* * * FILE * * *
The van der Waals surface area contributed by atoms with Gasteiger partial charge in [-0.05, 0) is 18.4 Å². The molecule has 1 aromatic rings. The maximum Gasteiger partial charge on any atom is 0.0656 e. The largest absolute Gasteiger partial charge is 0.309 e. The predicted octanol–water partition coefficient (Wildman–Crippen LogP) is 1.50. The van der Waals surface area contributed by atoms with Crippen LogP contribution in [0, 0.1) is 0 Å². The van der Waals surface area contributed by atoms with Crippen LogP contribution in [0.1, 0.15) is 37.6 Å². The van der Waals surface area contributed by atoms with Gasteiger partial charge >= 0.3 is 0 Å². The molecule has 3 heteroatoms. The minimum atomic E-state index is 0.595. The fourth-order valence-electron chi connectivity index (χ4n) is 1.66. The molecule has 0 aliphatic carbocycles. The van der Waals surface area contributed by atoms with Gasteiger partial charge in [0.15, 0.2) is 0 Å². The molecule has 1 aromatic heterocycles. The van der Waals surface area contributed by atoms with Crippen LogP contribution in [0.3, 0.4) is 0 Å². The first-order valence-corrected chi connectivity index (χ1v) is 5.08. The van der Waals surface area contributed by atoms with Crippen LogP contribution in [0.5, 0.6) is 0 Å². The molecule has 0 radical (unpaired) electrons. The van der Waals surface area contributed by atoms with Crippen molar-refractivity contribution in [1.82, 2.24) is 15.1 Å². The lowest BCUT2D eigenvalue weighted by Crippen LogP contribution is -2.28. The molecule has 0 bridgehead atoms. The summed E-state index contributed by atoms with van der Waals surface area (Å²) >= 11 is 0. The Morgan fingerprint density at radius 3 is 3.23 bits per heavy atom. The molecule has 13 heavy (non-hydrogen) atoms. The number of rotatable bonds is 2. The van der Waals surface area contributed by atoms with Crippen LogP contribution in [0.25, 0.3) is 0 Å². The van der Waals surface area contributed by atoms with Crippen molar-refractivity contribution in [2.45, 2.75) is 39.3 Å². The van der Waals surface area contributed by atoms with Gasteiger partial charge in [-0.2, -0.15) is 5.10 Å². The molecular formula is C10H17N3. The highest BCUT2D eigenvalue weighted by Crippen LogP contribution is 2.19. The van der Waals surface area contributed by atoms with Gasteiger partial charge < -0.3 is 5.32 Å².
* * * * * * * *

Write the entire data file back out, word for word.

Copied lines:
The van der Waals surface area contributed by atoms with Gasteiger partial charge in [-0.05, 0) is 18.4 Å². The molecule has 1 aromatic rings. The maximum Gasteiger partial charge on any atom is 0.0656 e. The largest absolute Gasteiger partial charge is 0.309 e. The predicted octanol–water partition coefficient (Wildman–Crippen LogP) is 1.50. The van der Waals surface area contributed by atoms with Crippen LogP contribution in [0, 0.1) is 0 Å². The van der Waals surface area contributed by atoms with Crippen LogP contribution in [0.1, 0.15) is 37.6 Å². The van der Waals surface area contributed by atoms with Gasteiger partial charge >= 0.3 is 0 Å². The molecule has 3 heteroatoms. The minimum atomic E-state index is 0.595. The fourth-order valence-electron chi connectivity index (χ4n) is 1.66. The molecule has 0 aliphatic carbocycles. The van der Waals surface area contributed by atoms with Gasteiger partial charge in [0.15, 0.2) is 0 Å². The molecule has 1 aromatic heterocycles. The van der Waals surface area contributed by atoms with Crippen LogP contribution in [0.3, 0.4) is 0 Å². The first-order valence-corrected chi connectivity index (χ1v) is 5.08. The van der Waals surface area contributed by atoms with Crippen LogP contribution in [0.5, 0.6) is 0 Å². The molecule has 0 radical (unpaired) electrons. The van der Waals surface area contributed by atoms with Crippen molar-refractivity contribution in [1.82, 2.24) is 15.1 Å². The lowest BCUT2D eigenvalue weighted by Crippen LogP contribution is -2.28. The molecule has 0 bridgehead atoms. The summed E-state index contributed by atoms with van der Waals surface area (Å²) >= 11 is 0. The Morgan fingerprint density at radius 3 is 3.23 bits per heavy atom. The molecule has 13 heavy (non-hydrogen) atoms. The number of rotatable bonds is 2. The van der Waals surface area contributed by atoms with Crippen LogP contribution in [0.25, 0.3) is 0 Å². The van der Waals surface area contributed by atoms with Crippen molar-refractivity contribution in [2.45, 2.75) is 39.3 Å². The van der Waals surface area contributed by atoms with Gasteiger partial charge in [-0.2, -0.15) is 5.10 Å². The molecular formula is C10H17N3. The highest BCUT2D eigenvalue weighted by Crippen LogP contribution is 2.19. The van der Waals surface area contributed by atoms with Gasteiger partial charge < -0.3 is 5.32 Å².